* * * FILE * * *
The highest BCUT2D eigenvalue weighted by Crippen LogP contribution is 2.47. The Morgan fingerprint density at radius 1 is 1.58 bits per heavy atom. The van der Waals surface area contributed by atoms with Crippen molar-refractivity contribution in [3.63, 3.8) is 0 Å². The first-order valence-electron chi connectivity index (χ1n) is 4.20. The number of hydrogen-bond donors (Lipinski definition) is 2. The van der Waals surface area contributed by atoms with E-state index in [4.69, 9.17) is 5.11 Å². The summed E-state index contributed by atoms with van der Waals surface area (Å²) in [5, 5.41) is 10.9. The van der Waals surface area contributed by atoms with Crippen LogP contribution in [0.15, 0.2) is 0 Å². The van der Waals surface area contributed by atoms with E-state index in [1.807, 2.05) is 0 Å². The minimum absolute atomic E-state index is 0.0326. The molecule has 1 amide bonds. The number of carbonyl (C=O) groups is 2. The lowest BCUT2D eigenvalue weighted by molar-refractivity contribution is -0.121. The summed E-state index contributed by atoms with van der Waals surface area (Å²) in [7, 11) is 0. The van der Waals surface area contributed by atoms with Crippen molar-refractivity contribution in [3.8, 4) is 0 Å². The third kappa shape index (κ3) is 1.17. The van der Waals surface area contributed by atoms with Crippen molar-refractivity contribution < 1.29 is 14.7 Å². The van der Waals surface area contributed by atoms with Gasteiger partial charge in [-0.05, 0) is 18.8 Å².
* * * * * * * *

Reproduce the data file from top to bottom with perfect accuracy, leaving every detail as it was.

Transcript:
The highest BCUT2D eigenvalue weighted by Crippen LogP contribution is 2.47. The Morgan fingerprint density at radius 1 is 1.58 bits per heavy atom. The van der Waals surface area contributed by atoms with Crippen molar-refractivity contribution in [3.63, 3.8) is 0 Å². The first-order valence-electron chi connectivity index (χ1n) is 4.20. The number of hydrogen-bond donors (Lipinski definition) is 2. The van der Waals surface area contributed by atoms with E-state index in [4.69, 9.17) is 5.11 Å². The summed E-state index contributed by atoms with van der Waals surface area (Å²) in [5, 5.41) is 10.9. The van der Waals surface area contributed by atoms with Crippen LogP contribution in [0.15, 0.2) is 0 Å². The van der Waals surface area contributed by atoms with E-state index in [1.807, 2.05) is 0 Å². The minimum absolute atomic E-state index is 0.0326. The molecule has 1 amide bonds. The number of carbonyl (C=O) groups is 2. The lowest BCUT2D eigenvalue weighted by molar-refractivity contribution is -0.121. The summed E-state index contributed by atoms with van der Waals surface area (Å²) in [7, 11) is 0. The van der Waals surface area contributed by atoms with Crippen molar-refractivity contribution in [3.8, 4) is 0 Å². The third kappa shape index (κ3) is 1.17. The van der Waals surface area contributed by atoms with Crippen molar-refractivity contribution < 1.29 is 14.7 Å². The van der Waals surface area contributed by atoms with Gasteiger partial charge in [-0.05, 0) is 18.8 Å².